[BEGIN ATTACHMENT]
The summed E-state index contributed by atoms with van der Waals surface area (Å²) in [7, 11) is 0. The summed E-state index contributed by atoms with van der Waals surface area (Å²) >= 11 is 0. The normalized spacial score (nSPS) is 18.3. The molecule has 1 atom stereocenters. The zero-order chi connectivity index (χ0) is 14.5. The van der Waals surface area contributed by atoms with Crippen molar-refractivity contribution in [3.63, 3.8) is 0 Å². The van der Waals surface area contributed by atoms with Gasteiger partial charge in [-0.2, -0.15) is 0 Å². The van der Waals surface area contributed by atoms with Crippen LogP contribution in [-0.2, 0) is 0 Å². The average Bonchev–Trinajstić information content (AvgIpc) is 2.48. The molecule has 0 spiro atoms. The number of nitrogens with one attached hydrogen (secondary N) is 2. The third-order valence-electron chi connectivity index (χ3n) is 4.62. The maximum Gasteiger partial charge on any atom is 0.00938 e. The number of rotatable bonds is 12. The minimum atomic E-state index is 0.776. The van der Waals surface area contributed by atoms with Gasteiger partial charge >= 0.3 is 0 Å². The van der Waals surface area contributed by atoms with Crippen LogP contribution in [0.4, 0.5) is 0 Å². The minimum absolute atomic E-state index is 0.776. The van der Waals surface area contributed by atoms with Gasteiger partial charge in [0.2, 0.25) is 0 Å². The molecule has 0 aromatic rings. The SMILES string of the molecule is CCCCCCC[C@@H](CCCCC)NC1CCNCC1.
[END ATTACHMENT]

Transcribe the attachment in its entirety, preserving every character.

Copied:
The summed E-state index contributed by atoms with van der Waals surface area (Å²) in [7, 11) is 0. The summed E-state index contributed by atoms with van der Waals surface area (Å²) >= 11 is 0. The normalized spacial score (nSPS) is 18.3. The molecule has 1 atom stereocenters. The zero-order chi connectivity index (χ0) is 14.5. The van der Waals surface area contributed by atoms with Crippen molar-refractivity contribution in [3.63, 3.8) is 0 Å². The van der Waals surface area contributed by atoms with Gasteiger partial charge in [-0.2, -0.15) is 0 Å². The van der Waals surface area contributed by atoms with Crippen LogP contribution in [-0.2, 0) is 0 Å². The average Bonchev–Trinajstić information content (AvgIpc) is 2.48. The molecule has 0 spiro atoms. The number of nitrogens with one attached hydrogen (secondary N) is 2. The third-order valence-electron chi connectivity index (χ3n) is 4.62. The maximum Gasteiger partial charge on any atom is 0.00938 e. The number of rotatable bonds is 12. The minimum atomic E-state index is 0.776. The van der Waals surface area contributed by atoms with Gasteiger partial charge >= 0.3 is 0 Å². The van der Waals surface area contributed by atoms with Crippen LogP contribution in [0.4, 0.5) is 0 Å². The minimum absolute atomic E-state index is 0.776. The van der Waals surface area contributed by atoms with Gasteiger partial charge in [0.2, 0.25) is 0 Å². The molecule has 0 aromatic rings. The SMILES string of the molecule is CCCCCCC[C@@H](CCCCC)NC1CCNCC1.